Fourth line: Jamie BennAnze KopitarT.J. Oshie

Thoughts: Is there anything else a coach could want in his fourth line? A two-time Selke Trophy winner flanked by a power forward and a skilled winger with defensive awareness? This line will start in the defensive zone majority of the time and be needed to flip momentum of the game within the game.

First D pairing: Mark GiordanoJohn Carlson
Second D pairing: Zdeno CharaDrew Doughty
Third D pairing: Ryan McDonaghAlex Pietrangelo

Thoughts: The absence of Shea Weber is jarring at first, but what attribute is missing from this defensive group? The biggest question facing this collection of rearguards is, do they have the foot speed to keep up with the quickness each team in this tournament possesses?

Starting Goalie: Tuukka Rask
Backup Goalie: Ben Bishop

Just Missed: Nicklas Backstrom, Phil Kessel, Carey Price, Steven Stamkos, Shea Weber

Captain: Sidney Crosby

Alternate captains: Patrice Bergeron, Alex Ovechkin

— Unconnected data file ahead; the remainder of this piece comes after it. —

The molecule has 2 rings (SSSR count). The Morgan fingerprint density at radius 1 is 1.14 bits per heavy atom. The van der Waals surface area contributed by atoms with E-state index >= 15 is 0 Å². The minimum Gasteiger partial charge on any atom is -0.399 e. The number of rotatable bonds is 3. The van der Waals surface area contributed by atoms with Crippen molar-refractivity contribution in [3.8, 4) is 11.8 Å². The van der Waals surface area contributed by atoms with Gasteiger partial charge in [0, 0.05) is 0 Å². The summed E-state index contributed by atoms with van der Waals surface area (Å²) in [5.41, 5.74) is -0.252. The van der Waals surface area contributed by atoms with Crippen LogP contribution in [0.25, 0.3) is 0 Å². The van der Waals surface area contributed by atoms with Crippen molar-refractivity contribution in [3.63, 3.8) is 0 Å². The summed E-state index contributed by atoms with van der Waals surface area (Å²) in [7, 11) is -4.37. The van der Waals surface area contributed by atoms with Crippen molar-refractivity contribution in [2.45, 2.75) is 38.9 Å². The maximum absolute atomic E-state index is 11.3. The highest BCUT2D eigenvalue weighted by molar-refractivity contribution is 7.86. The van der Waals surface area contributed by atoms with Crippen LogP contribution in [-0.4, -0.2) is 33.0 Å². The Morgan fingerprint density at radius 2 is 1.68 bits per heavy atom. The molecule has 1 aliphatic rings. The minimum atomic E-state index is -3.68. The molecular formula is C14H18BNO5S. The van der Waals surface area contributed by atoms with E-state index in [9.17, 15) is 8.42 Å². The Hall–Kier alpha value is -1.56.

Analysis

The biggest advantage this team has over the competition is experience. Over half of the roster has a Stanley Cup championship under their belt and several players earned multiple championship rings in their respective careers.

Leadership will not be an issue with nine current NHL captains to help this team manage the emotions through this highly competitive tournament.

One area of concern is the speed of the game throughout the competition. Can the defense move the puck up the ice in a timely manner? Can the veteran forwards play at this pace each shift without sacrificing production? This team will be expected to play smart situational hockey and take advantage of special teams opportunities, but can they win even-strength matchups on a consistent basis?